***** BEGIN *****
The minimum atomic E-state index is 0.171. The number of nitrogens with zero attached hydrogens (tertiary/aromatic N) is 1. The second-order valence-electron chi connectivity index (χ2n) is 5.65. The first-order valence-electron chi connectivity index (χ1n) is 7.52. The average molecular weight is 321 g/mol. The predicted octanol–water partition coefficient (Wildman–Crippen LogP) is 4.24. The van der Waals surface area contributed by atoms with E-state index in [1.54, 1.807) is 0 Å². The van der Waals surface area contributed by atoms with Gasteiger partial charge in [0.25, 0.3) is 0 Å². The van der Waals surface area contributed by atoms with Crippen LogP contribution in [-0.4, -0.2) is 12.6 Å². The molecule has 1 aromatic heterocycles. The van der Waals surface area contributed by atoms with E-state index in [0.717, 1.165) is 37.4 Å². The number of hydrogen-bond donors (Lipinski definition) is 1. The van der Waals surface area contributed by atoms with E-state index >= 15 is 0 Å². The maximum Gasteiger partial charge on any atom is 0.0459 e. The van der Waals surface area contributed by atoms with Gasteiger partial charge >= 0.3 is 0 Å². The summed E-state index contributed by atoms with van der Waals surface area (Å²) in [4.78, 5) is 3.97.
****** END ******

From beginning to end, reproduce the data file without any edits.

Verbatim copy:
The minimum atomic E-state index is 0.171. The number of nitrogens with zero attached hydrogens (tertiary/aromatic N) is 1. The second-order valence-electron chi connectivity index (χ2n) is 5.65. The first-order valence-electron chi connectivity index (χ1n) is 7.52. The average molecular weight is 321 g/mol. The predicted octanol–water partition coefficient (Wildman–Crippen LogP) is 4.24. The van der Waals surface area contributed by atoms with E-state index in [1.54, 1.807) is 0 Å². The van der Waals surface area contributed by atoms with Gasteiger partial charge in [0.25, 0.3) is 0 Å². The van der Waals surface area contributed by atoms with Crippen LogP contribution in [-0.4, -0.2) is 12.6 Å². The molecule has 1 aromatic heterocycles. The van der Waals surface area contributed by atoms with E-state index in [0.717, 1.165) is 37.4 Å². The number of hydrogen-bond donors (Lipinski definition) is 1. The van der Waals surface area contributed by atoms with E-state index >= 15 is 0 Å². The maximum Gasteiger partial charge on any atom is 0.0459 e. The van der Waals surface area contributed by atoms with Gasteiger partial charge >= 0.3 is 0 Å². The summed E-state index contributed by atoms with van der Waals surface area (Å²) in [4.78, 5) is 3.97.